A Michigan law is worded in such a way that it prohibits concealed carry of a firearm in schools, but allows people with concealed permits to openly carry on school grounds.
The interpretation of that law — and the authority of schools to establish stricter regulations within it — are up for debate as the Michigan Supreme Court hears arguments in a lawsuit by gun owners against Michigan schools, according to The Associated Press.
What’s the story?
In 2015, a man with a concealed-carry permit brought a gun to a concert at Ann Arbor Pioneer High School, scaring some in attendance.
After that, the school board banned everyone except law enforcement from carrying guns on school grounds.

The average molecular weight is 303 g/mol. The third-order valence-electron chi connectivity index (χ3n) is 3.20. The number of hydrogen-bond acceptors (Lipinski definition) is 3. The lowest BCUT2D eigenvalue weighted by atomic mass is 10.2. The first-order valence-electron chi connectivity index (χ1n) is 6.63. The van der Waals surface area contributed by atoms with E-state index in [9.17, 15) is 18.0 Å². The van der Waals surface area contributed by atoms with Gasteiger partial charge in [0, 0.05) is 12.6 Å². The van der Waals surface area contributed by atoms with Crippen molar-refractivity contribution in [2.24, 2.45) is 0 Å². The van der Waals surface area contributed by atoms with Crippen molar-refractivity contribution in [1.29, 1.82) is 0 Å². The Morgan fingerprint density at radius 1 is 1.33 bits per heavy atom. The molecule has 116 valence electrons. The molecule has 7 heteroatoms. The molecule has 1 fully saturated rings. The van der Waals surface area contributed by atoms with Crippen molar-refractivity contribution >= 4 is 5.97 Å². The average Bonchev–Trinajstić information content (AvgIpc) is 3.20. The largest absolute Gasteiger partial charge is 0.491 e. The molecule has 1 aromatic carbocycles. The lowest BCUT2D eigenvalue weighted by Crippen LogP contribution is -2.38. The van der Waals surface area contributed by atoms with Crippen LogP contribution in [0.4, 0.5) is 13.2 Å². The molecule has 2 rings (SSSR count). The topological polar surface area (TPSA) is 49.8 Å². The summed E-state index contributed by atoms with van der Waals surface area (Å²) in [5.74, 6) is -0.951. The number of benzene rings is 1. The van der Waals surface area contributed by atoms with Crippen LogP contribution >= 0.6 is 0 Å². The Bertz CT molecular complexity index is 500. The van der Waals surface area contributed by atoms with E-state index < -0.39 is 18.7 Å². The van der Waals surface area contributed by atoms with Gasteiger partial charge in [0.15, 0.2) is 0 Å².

Gun rights advocates sued two school districts over gun bans that they believe run contrary to state law.
“State law allows people to lawfully possess firearms at schools,” Tom Lambert, president of Michigan Open Carry, said, according to WWMA-TV.
The case finally made it all the way to the state Supreme Court on Wednesday after years of working through the system.
What did the justices say?
The Michigan Supreme Court justices seemed split on how the law should be applied as they questioned lawyers representing the schools and the gun rights advocates, AP reported.
Chief Justice Stephen Markman indicated that the issue is clear based on how the law is written, and that schools cannot override the wording that allows for legal open carry.
Justice Richard Bernstein favored a strict constructionist argument that the law didn’t specifically bar schools from regulating guns on their properties.
Justice Bridget McCormack said a law can allow open carry but a school should still be able to set a policy saying it does not want open carry.
After Wednesday’s hearing, the Michigan Supreme Court will decide whether to hear the case and rule on it, or remand it back to the appeals court for further review.